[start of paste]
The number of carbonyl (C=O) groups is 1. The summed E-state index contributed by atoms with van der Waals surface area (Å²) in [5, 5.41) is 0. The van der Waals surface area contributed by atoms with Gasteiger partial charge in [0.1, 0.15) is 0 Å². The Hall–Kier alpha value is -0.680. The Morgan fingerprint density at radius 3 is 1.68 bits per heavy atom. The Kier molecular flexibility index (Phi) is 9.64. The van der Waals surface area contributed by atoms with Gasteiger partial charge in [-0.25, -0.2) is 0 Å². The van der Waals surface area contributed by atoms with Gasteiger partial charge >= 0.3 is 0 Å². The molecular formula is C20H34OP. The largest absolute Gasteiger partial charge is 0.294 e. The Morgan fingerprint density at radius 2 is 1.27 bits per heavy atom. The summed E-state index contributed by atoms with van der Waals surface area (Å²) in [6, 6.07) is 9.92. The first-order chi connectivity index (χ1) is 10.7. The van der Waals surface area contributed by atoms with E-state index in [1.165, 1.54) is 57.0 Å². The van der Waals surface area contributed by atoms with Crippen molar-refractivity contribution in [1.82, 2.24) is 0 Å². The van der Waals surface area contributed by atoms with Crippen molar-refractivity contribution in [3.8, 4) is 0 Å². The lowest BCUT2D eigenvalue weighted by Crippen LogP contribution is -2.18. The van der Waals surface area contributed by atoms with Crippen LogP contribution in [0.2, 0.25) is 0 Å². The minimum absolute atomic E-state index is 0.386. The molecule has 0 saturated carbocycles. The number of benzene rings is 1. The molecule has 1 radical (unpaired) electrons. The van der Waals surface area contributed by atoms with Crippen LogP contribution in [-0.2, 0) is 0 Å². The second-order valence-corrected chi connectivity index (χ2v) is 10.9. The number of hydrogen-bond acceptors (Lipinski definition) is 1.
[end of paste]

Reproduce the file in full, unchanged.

The number of carbonyl (C=O) groups is 1. The summed E-state index contributed by atoms with van der Waals surface area (Å²) in [5, 5.41) is 0. The van der Waals surface area contributed by atoms with Gasteiger partial charge in [0.1, 0.15) is 0 Å². The Hall–Kier alpha value is -0.680. The Morgan fingerprint density at radius 3 is 1.68 bits per heavy atom. The Kier molecular flexibility index (Phi) is 9.64. The van der Waals surface area contributed by atoms with Gasteiger partial charge in [-0.25, -0.2) is 0 Å². The van der Waals surface area contributed by atoms with Gasteiger partial charge >= 0.3 is 0 Å². The molecular formula is C20H34OP. The largest absolute Gasteiger partial charge is 0.294 e. The Morgan fingerprint density at radius 2 is 1.27 bits per heavy atom. The summed E-state index contributed by atoms with van der Waals surface area (Å²) in [6, 6.07) is 9.92. The first-order chi connectivity index (χ1) is 10.7. The van der Waals surface area contributed by atoms with E-state index in [1.165, 1.54) is 57.0 Å². The van der Waals surface area contributed by atoms with Crippen molar-refractivity contribution in [1.82, 2.24) is 0 Å². The van der Waals surface area contributed by atoms with Crippen molar-refractivity contribution in [3.8, 4) is 0 Å². The lowest BCUT2D eigenvalue weighted by Crippen LogP contribution is -2.18. The van der Waals surface area contributed by atoms with Crippen LogP contribution in [0.2, 0.25) is 0 Å². The minimum absolute atomic E-state index is 0.386. The molecule has 0 saturated carbocycles. The number of benzene rings is 1. The molecule has 1 radical (unpaired) electrons. The van der Waals surface area contributed by atoms with Crippen LogP contribution in [-0.2, 0) is 0 Å². The second-order valence-corrected chi connectivity index (χ2v) is 10.9. The number of hydrogen-bond acceptors (Lipinski definition) is 1.